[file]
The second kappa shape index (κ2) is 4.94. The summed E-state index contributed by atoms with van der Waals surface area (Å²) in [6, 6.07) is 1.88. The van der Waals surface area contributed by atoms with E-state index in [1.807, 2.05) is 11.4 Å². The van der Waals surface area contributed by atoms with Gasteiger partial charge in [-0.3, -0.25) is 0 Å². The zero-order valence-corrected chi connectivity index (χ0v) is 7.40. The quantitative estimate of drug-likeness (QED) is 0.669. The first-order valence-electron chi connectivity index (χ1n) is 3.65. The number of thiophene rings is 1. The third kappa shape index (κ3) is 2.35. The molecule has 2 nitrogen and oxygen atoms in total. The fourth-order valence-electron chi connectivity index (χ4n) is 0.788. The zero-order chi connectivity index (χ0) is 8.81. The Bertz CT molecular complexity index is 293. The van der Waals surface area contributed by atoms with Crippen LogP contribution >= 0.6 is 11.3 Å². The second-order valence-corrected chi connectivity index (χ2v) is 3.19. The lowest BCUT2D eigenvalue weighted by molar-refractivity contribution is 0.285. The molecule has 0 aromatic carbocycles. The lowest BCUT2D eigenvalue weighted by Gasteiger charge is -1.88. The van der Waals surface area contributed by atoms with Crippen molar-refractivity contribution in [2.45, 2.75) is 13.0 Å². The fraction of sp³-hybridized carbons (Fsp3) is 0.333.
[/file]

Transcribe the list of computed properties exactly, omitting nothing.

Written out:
The second kappa shape index (κ2) is 4.94. The summed E-state index contributed by atoms with van der Waals surface area (Å²) in [6, 6.07) is 1.88. The van der Waals surface area contributed by atoms with E-state index in [1.807, 2.05) is 11.4 Å². The van der Waals surface area contributed by atoms with Gasteiger partial charge in [-0.3, -0.25) is 0 Å². The zero-order valence-corrected chi connectivity index (χ0v) is 7.40. The quantitative estimate of drug-likeness (QED) is 0.669. The first-order valence-electron chi connectivity index (χ1n) is 3.65. The number of thiophene rings is 1. The third kappa shape index (κ3) is 2.35. The molecule has 2 nitrogen and oxygen atoms in total. The fourth-order valence-electron chi connectivity index (χ4n) is 0.788. The zero-order chi connectivity index (χ0) is 8.81. The Bertz CT molecular complexity index is 293. The van der Waals surface area contributed by atoms with Crippen LogP contribution >= 0.6 is 11.3 Å². The second-order valence-corrected chi connectivity index (χ2v) is 3.19. The lowest BCUT2D eigenvalue weighted by molar-refractivity contribution is 0.285. The molecule has 0 aromatic carbocycles. The lowest BCUT2D eigenvalue weighted by Gasteiger charge is -1.88. The van der Waals surface area contributed by atoms with Crippen molar-refractivity contribution in [2.45, 2.75) is 13.0 Å². The fraction of sp³-hybridized carbons (Fsp3) is 0.333.